Ayo the Clown - Switch Review

"Ayo the Clown successfully tackles a niche that'll appeal to us Nintendo fans."

Ayo the Clown - Switch Review
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Ayo is a sweet yet frustrated little clown on a mission to find his missing circus dog. In this 2.5D platformer, Ayo the Clown has you travel from one colourful world to the next in order to find his best friend. With clear inspirations from fan favourite franchises like Yoshi and Kirby, Cloud M1's second video game title appears to be their most ambitious project to date and has captured the attention of 2D platforming fans everywhere.

The Good

The world, quite like a Yoshi game, encourages exploration and to uncover as many secrets as possible. There's usually more than one path to take and the rewards appeal to completionists with each level containing three hidden teddy bears and three hidden lollipops.

The variety in the game's level design is an aspect that helps to keep the player engaged. In the span of three levels, you'll go from a standard 2.5D platformer, to controlling a tank, to floating upward whilst clinging onto a balloon. You'll also unlock more manoeuvres as you go which have different effects in different levels and this keeps the gameplay fresh throughout its six hour runtime.

Ayo the Clown's boss fights are marvellous. Not only do they pose great challenges but they're also cleverly inventive, utilising that 2.5D space with the foreground and background in fun and creative ways. For kids wanting to play a cute game with colourful aesthetics, it's a good thing that this game has an easy mode because a word of caution, these boss fights are tough on normal are hard modes.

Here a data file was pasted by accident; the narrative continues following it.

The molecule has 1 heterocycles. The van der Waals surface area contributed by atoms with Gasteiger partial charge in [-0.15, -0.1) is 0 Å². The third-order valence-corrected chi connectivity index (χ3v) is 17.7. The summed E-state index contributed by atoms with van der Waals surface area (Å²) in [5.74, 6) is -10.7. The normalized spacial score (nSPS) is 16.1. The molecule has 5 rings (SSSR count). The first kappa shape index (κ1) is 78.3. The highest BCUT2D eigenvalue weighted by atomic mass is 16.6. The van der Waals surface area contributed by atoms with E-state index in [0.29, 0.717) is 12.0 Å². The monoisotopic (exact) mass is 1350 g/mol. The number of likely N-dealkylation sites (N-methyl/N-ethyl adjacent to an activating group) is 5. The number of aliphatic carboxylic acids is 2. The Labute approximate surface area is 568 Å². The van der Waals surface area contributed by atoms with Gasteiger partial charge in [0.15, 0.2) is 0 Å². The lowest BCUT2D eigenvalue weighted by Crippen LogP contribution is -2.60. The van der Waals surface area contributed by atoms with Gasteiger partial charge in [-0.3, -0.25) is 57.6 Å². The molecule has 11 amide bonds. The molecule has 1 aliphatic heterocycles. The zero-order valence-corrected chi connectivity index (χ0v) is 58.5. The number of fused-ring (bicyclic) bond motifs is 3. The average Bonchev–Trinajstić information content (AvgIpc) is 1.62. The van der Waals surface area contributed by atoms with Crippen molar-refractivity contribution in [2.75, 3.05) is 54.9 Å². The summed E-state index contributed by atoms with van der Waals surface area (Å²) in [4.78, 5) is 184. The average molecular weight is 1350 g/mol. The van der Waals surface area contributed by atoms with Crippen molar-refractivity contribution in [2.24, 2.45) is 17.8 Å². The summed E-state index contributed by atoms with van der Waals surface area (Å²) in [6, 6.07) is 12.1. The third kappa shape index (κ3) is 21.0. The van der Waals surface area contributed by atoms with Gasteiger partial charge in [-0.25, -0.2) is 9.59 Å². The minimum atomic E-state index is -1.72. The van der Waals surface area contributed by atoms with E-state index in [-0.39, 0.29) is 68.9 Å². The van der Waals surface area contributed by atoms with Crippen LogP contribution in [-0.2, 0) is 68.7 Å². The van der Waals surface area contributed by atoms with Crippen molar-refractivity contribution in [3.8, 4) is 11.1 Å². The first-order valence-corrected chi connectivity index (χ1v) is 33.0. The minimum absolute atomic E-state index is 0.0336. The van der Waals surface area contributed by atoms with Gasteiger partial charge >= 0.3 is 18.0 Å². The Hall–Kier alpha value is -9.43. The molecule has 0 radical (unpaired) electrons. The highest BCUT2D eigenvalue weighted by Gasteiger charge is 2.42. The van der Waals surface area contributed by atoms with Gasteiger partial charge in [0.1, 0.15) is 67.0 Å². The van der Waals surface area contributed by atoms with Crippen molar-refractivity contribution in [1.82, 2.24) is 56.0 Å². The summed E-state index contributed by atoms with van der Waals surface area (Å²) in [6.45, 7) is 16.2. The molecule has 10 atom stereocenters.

There is so much charm here that just keeps on coming, quite like a handkerchief in a suit pocket. On the overworld map in the first area, I stopped for a minute to watch a big dinosaur demon monster lying on his belly on a hilltop playing with a toy car. It was so silly that I couldn't look away. The world is charming, the characters are delightful and the game's toy-like aesthetic is a treat on the eyes.


  • Fun exploration
  • Fantastic level variety
  • Cleverly challenging boss fights
  • Wonderful charm
  • Light-hearted toy aesthetic

The Bad

Checkpoints are cool, right? When you lose a life, it's common knowledge that you'll either lose your gems and can recollect them or you'll just hold onto them, right? Well when you die in Ayo the Clown, you'll lose the gems you collect (with an extra life per 1,000 gems) and while you can recollect them, the chests remain open so you cannot recollect the mountain of gems from them. This seems like a bit of an oversight.

The cutscenes are adorable and add a lot of personality but boy is that dialogue quiet. I'm glad there are subtitles because while the delivery is well done, I could only hear every second word unless I had headphones on. Either that or I'm going deaf in my old age... let's not rule that out!


  • Disappearing treasure
  • Quiet cutscene dialogue

Final Score: 8/10

With dimly lit shooters and plenty of retro inspired indie games flooding the market, Ayo the Clown successfully tackles a niche that'll appeal to us Nintendo fans. The variety helps to keep the experience fresh throughout and the level design is well thought out to the point where each level feels new and exciting. If you were left wanting after Yoshi's Crafted World or just want more, then Ayo the Clown can perhaps fill that gap nicely.

Thank you for checking out our Ayo the Clown Switch review, thank you to Cloud M1 (via Plan of Attack PR) for providing the review code and thank you to our $5 and up Patreon Backers for their ongoing support: